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Why Columbus Shouldn't Be Celebrated

Columbus the DevilToday is marked on the calendars as Columbus Day, but Christopher Columbus was a horrible excuse of a human being who doesn't deserve to be honored with a national holiday.

For starters, Columbus was a crank. Unlike the popular misconception, practically all educated people of Columbus's time, and probably even most non-educated people, knew that the earth was a globe. Nobody really thought that if you sailed west from Europe that you'd fall over the edge. What's more, they even had a good idea of the size. Eratosthenes had calculated it all the way back in ancient Greece some time around 200 BC to within 15%, and the educated people in Columbus's time made similar estimates that came close to the actual circumference. They all knew that in principle you could sail west from Europe to reach Asia, but that the distance was so long that none of the ships of the time could carry enough supplies to make the journey. Columbus, on the other hand, grossly underestimated the size of the Earth, coming up with a circumference around 1/2 of the actual circumference. That's a huge miscalculation, and why Columbus had such a hard time securing funding for his attempt. Going on the knowledge of the time, when nobody knew about North or South America, Columbus's proposal verged on a suicide mission.

And even after Columbus 'discovered*' the New World, he never realized it himself. He persisted in his crankery on the size of the Earth, and went to his death bed thinking he'd landed in Asia. It took other explorers and map makers to make it clear that this was a 'new' continent from the European perspective, previously unknown to them. That's why they're named the Americas, after Amerigo Vespucci, and not a name honoring Columbus.

And if his incompetence were enough to take away any of his imagined glory, his tyrannical rule as governor of the Indies should bring outright shame. Here's an article from the Guardian from a few years ago, Lost document reveals Columbus as tyrant of the Caribbean. He was cruel to both the native inhabitants and the European settlers. Here are a few excerpts from the article describing the cruelty of his government.

"Columbus' government was characterised by a form of tyranny," Consuelo Varela, a Spanish historian who has seen the document, told journalists.

One man caught stealing corn had his nose and ears cut off, was placed in shackles and was then auctioned off as a slave. A woman who dared to suggest that Columbus was of lowly birth was punished by his brother Bartolomé, who had also travelled to the Caribbean. She was stripped naked and paraded around the colony on the back of a mule.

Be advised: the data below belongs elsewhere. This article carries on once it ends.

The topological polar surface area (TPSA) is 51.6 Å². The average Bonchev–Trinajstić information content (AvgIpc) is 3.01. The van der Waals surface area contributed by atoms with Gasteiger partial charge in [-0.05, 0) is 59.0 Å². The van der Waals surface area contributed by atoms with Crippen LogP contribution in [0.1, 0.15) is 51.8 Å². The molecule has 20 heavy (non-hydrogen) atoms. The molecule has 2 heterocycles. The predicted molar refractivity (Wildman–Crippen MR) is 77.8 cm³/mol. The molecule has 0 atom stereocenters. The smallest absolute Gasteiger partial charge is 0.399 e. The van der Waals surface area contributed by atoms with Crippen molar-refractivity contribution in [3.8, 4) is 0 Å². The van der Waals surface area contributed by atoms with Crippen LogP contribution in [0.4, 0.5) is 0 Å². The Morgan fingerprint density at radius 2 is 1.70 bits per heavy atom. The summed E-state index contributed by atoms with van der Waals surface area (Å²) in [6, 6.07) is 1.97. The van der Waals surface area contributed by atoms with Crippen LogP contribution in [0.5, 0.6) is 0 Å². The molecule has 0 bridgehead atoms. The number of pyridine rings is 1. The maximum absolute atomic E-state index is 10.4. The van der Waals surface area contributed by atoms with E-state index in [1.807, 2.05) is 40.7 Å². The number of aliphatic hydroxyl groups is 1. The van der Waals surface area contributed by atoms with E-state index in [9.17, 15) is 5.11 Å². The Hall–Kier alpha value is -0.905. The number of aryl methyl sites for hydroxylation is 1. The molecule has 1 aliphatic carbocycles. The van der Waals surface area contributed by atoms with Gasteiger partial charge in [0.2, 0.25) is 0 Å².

"Bartolomé ordered that her tongue be cut out," said Ms Varela. "Christopher congratulated him for defending the family."

When Francisco de Bobadilla arrived in the Indies to succeed Christopher Columbus as governor of the Indies, he had all three Columbus brothers shackled and sent back to Spain in chains for the crimes they'd committed. However, being good friends with the king, Columbus was pardoned once he arrived back in Spain.

Finally, there's the mixed legacy of European colonization of the Americas that was kicked off by Columbus's voyages. While it certainly worked out great in the long run for the Europeans, it was catastrophic for the peoples already living here. I don't necessarily mean to demonize the Europeans here, because their treatment of the American Indians, as horrible as it seems by modern day standards, wasn't out of the ordinary for the time. Plus, it's not like all the cultures in the Americas were altruistic paradises. They fought wars with each other. They made slaves of their enemies. Some, notably the Aztecs and the Mayans, practiced human sacrifice. In fact, the Aztecs were so disliked by their neighbors, that Cortes was able to make an alliance with Tlaxcala to help him conquer the Aztecs. Moreover, the biggest catastrophe that befell the American Indians was due to disease. And granted, these diseases came from Europeans, but it wasn't anything deliberate on the European's part. Still, the final outcome was that up to 95% of the original population died, marking perhaps the greatest tragedy in all of human history. That is not an event to be celebrated.

So, Christopher Columbus was a crank, who was extremely lucky that there were two unknown continents, or he may have starved at sea. He never even realized that he'd discovered new lands. Worse, once he had a taste of power, he became a cruel dictator, even by the standards of his time, and was hauled back to Spain in disgrace. And his discovery kicked off the European colonization of the Americas, which led to the deaths of countless American Indians and perhaps the greatest tragedy the world has known. There is nothing worth celelbrating in that legacy.

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Image Source: Wikipedia, with a bit of crude Photoshopping by me


* From a the perspective of European culture, this was a discovery. Perhaps the Vikings did reach North America earlier, but that didn't become common knowledge throughout the rest of Europe. It really was Columbus landing in the Americas that set of the wave of European exploration and colonization - for better or worse.

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